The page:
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Government’s proposals for delivering net zero aviation incoherent and inadequate

24th September, 2021

Earlier this month, AEF responded to the Environmental Audit Committee’s inquiry into net zero aviation and shipping. The EAC is looking into a range of areas that could play a role in reducing emissions in the aviation and shipping sectors, such as new technologies, alternative jet fuels, demand management, and international action to reduce global emissions.

A summary of our response is below. To read our written evidence in full, click here.

  • The Government is proposing a trajectory for aviation emissions with regular policy reviews. Setting a framework is necessary to support the industry, benchmark the performance of policies and measures, and to create investor certainty in CO2 mitigation options.
  • The proposals for delivering this trajectory are incoherent and inadequate, however, and we hope that the EAC will challenge the Government to reconsider its approach, including undertaking more thorough modelling of a range of likely emissions scenarios using a wider mix of policy instruments; amending its stance on aviation growth; and putting in place clear measures and price signals.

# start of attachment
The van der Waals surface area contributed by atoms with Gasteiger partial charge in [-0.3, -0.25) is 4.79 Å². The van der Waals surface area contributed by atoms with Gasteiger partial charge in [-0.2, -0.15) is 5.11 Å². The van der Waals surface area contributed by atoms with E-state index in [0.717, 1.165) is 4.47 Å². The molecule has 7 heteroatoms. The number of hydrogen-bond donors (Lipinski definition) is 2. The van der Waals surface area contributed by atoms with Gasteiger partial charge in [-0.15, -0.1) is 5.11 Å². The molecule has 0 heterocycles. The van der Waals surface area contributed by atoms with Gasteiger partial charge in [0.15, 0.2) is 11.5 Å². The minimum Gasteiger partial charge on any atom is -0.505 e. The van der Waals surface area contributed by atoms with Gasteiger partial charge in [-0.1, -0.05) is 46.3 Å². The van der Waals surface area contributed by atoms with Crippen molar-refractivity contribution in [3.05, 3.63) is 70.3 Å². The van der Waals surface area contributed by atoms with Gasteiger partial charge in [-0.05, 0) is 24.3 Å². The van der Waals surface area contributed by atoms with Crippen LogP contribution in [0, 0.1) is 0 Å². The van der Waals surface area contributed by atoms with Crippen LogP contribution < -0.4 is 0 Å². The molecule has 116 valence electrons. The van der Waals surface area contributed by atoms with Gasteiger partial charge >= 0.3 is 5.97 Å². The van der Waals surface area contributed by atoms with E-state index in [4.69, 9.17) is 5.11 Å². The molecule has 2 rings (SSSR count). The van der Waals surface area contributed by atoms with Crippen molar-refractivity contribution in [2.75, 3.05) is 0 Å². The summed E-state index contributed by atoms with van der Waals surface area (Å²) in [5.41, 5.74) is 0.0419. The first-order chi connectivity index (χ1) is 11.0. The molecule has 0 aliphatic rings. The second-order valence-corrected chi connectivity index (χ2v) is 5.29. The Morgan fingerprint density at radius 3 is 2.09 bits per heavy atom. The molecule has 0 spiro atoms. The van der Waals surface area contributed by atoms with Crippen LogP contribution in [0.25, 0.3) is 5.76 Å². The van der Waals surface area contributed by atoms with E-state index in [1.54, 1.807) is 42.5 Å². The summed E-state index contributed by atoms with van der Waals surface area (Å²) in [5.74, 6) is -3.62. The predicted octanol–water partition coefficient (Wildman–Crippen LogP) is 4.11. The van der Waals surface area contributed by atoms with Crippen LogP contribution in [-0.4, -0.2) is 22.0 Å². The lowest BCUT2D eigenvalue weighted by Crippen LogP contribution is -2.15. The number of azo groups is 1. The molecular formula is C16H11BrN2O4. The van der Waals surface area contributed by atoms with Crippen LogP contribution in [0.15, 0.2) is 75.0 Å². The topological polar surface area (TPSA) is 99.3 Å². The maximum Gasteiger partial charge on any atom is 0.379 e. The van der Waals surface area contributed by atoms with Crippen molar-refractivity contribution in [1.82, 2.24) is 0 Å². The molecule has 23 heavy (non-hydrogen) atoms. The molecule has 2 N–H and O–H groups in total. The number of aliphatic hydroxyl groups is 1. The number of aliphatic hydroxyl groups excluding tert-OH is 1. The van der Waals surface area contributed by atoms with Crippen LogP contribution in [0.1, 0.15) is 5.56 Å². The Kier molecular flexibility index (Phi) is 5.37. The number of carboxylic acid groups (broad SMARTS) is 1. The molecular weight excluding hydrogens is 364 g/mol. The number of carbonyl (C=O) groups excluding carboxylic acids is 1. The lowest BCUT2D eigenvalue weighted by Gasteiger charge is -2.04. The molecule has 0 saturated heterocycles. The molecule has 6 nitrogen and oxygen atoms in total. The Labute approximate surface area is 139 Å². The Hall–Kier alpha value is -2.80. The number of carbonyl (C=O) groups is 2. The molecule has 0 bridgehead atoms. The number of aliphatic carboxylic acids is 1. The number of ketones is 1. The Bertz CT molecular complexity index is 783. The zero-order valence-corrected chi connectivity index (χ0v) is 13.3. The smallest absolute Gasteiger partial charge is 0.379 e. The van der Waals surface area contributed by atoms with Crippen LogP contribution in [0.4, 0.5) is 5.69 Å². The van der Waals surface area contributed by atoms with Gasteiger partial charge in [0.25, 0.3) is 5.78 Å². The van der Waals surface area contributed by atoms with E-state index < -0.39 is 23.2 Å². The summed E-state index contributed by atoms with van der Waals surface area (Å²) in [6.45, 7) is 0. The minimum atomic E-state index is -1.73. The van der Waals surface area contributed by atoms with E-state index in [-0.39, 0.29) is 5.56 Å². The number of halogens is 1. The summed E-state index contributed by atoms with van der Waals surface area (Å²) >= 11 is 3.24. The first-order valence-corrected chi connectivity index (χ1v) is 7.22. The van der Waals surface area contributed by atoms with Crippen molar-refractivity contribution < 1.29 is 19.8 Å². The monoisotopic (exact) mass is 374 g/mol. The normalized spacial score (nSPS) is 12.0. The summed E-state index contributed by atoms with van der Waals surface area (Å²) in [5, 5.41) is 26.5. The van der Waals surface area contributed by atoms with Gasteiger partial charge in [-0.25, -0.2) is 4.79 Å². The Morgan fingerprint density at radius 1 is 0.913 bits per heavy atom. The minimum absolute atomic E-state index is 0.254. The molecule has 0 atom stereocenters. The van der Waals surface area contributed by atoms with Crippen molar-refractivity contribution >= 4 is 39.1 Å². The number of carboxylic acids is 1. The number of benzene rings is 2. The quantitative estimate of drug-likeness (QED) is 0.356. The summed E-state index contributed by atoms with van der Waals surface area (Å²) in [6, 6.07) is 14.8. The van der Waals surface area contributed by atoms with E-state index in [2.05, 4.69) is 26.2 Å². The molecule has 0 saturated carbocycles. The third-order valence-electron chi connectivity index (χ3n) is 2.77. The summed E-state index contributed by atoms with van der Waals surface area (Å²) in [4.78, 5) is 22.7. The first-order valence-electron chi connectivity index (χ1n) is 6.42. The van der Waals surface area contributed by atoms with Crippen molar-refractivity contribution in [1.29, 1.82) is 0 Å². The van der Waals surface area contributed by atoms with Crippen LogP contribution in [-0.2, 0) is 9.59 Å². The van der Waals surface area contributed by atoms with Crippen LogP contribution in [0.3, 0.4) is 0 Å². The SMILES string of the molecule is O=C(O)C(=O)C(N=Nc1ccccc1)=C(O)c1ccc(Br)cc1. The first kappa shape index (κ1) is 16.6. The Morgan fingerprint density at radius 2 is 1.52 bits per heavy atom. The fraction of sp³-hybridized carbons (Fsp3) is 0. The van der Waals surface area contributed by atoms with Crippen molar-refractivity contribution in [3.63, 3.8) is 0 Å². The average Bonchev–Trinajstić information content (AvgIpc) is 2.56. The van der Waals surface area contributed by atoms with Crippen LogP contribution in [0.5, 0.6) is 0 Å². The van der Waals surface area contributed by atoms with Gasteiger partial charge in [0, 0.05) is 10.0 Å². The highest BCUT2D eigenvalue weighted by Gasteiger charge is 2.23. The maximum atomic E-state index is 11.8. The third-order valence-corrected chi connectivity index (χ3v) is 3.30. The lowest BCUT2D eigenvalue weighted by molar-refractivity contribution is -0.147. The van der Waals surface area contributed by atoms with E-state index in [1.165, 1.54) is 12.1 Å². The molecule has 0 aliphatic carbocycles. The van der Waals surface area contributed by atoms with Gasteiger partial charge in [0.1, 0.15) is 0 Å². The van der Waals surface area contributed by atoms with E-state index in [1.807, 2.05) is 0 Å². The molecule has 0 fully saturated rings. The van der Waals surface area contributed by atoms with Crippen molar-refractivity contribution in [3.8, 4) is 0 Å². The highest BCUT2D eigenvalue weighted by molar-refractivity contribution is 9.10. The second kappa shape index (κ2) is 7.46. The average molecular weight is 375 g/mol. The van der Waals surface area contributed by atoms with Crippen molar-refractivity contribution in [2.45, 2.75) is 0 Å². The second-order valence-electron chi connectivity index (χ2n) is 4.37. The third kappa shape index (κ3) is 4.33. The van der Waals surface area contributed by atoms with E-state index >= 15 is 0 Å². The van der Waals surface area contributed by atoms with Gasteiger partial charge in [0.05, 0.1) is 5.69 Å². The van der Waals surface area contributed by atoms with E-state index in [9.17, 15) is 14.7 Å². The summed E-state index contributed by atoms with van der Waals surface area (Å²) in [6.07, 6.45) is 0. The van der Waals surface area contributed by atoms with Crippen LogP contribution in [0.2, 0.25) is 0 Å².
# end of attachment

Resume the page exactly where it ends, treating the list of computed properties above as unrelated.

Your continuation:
• The Government is optimistic about the prospects for radical new aircraft technologies. These are unlikely to be operational for long-haul routes until after 2050, however, so offer limited potential for emissions mitigation. Savings from operational changes will also be marginal. 
  • Some alternative fuels may help to cut net aviation emissions. Given the limited time frame for achieving net zero aviation we are concerned, however, that the use of transitional fuels could create the illusion that the sector is on a pathway to decarbonisation at limited additional cost. All liquid fuels will have non-CO2 impacts, none of the existing options offer 100% CO2 emissions reduction, and all are likely to be expensive. The Government’s assumptions in its emissions modelling presented in the Jet Zero consultation that sustainable aviation fuel will be zero cost, and will deliver 100% emissions reductions, are not accurate. 
  • Aviation demand could be limited either directly or indirectly. Internalising the climate cost of flying into ticket prices, through carbon charges and measures to ensure that the industry pays for its own decarbonisation, would naturally suppress demand, and airport expansion should be halted.
  • International measures to limit aviation emissions will be insufficient without strong domestic and regional measures delivered in parallel.